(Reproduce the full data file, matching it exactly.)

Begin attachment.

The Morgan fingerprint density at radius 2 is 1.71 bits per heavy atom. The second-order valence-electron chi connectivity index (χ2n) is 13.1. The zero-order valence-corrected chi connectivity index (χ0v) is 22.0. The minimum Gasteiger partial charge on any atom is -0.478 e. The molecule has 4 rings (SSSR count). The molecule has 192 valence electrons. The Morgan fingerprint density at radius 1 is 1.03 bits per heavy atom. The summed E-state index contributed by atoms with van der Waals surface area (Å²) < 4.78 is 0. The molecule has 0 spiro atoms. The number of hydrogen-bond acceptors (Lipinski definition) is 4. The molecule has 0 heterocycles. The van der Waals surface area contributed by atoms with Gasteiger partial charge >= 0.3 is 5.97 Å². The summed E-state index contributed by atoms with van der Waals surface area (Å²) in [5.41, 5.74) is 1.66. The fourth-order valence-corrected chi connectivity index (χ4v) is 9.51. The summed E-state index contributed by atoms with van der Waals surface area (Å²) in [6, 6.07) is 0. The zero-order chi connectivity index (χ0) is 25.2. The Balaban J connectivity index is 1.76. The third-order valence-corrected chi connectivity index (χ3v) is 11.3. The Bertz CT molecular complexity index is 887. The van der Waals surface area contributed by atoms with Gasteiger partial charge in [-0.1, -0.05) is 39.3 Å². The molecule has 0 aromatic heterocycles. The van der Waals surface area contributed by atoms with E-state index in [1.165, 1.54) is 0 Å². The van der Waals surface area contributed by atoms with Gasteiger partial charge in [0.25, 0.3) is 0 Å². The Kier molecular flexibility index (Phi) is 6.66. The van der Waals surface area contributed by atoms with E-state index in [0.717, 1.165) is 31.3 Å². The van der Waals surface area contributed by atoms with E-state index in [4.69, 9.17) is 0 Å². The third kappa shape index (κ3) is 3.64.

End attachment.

The Morgan fingerprint density at radius 2 is 1.71 bits per heavy atom. The second-order valence-electron chi connectivity index (χ2n) is 13.1. The zero-order valence-corrected chi connectivity index (χ0v) is 22.0. The minimum Gasteiger partial charge on any atom is -0.478 e. The molecule has 4 rings (SSSR count). The molecule has 192 valence electrons. The Morgan fingerprint density at radius 1 is 1.03 bits per heavy atom. The summed E-state index contributed by atoms with van der Waals surface area (Å²) < 4.78 is 0. The molecule has 0 spiro atoms. The number of hydrogen-bond acceptors (Lipinski definition) is 4. The molecule has 0 heterocycles. The van der Waals surface area contributed by atoms with Gasteiger partial charge >= 0.3 is 5.97 Å². The summed E-state index contributed by atoms with van der Waals surface area (Å²) in [5.41, 5.74) is 1.66. The fourth-order valence-corrected chi connectivity index (χ4v) is 9.51. The summed E-state index contributed by atoms with van der Waals surface area (Å²) in [6, 6.07) is 0. The zero-order chi connectivity index (χ0) is 25.2. The Balaban J connectivity index is 1.76. The third-order valence-corrected chi connectivity index (χ3v) is 11.3. The Bertz CT molecular complexity index is 887. The van der Waals surface area contributed by atoms with Gasteiger partial charge in [-0.1, -0.05) is 39.3 Å². The molecule has 0 aromatic heterocycles. The van der Waals surface area contributed by atoms with E-state index in [1.165, 1.54) is 0 Å². The van der Waals surface area contributed by atoms with Gasteiger partial charge in [0.25, 0.3) is 0 Å². The Kier molecular flexibility index (Phi) is 6.66. The van der Waals surface area contributed by atoms with E-state index in [0.717, 1.165) is 31.3 Å². The van der Waals surface area contributed by atoms with E-state index in [4.69, 9.17) is 0 Å². The third kappa shape index (κ3) is 3.64.